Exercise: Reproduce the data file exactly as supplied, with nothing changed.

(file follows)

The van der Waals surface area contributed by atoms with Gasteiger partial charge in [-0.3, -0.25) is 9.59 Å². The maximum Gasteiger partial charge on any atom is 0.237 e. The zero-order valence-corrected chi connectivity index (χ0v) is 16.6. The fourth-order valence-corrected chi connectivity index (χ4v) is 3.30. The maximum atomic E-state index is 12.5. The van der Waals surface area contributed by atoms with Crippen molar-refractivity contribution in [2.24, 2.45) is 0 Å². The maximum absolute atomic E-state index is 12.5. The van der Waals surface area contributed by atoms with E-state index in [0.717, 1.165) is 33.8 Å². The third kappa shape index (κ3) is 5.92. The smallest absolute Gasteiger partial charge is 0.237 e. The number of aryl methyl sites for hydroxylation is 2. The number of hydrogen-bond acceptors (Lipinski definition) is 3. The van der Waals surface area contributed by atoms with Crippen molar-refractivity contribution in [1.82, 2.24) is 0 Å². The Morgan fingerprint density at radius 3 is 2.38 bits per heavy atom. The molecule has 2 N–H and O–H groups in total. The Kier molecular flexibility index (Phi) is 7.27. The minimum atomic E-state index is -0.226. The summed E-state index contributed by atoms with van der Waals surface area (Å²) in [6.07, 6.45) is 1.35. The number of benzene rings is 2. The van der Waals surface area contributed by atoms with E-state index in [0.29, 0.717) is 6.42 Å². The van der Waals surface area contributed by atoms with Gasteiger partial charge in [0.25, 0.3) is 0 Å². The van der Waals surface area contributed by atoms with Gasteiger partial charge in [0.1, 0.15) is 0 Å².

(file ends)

The van der Waals surface area contributed by atoms with Gasteiger partial charge in [-0.3, -0.25) is 9.59 Å². The maximum Gasteiger partial charge on any atom is 0.237 e. The zero-order valence-corrected chi connectivity index (χ0v) is 16.6. The fourth-order valence-corrected chi connectivity index (χ4v) is 3.30. The maximum atomic E-state index is 12.5. The van der Waals surface area contributed by atoms with Crippen molar-refractivity contribution in [2.24, 2.45) is 0 Å². The maximum absolute atomic E-state index is 12.5. The van der Waals surface area contributed by atoms with E-state index in [0.717, 1.165) is 33.8 Å². The third kappa shape index (κ3) is 5.92. The smallest absolute Gasteiger partial charge is 0.237 e. The number of aryl methyl sites for hydroxylation is 2. The number of hydrogen-bond acceptors (Lipinski definition) is 3. The van der Waals surface area contributed by atoms with Crippen molar-refractivity contribution in [1.82, 2.24) is 0 Å². The Morgan fingerprint density at radius 3 is 2.38 bits per heavy atom. The molecule has 2 N–H and O–H groups in total. The Kier molecular flexibility index (Phi) is 7.27. The minimum atomic E-state index is -0.226. The summed E-state index contributed by atoms with van der Waals surface area (Å²) in [6.07, 6.45) is 1.35. The number of benzene rings is 2. The van der Waals surface area contributed by atoms with E-state index in [0.29, 0.717) is 6.42 Å². The van der Waals surface area contributed by atoms with Gasteiger partial charge in [0.25, 0.3) is 0 Å². The van der Waals surface area contributed by atoms with Gasteiger partial charge in [0.1, 0.15) is 0 Å².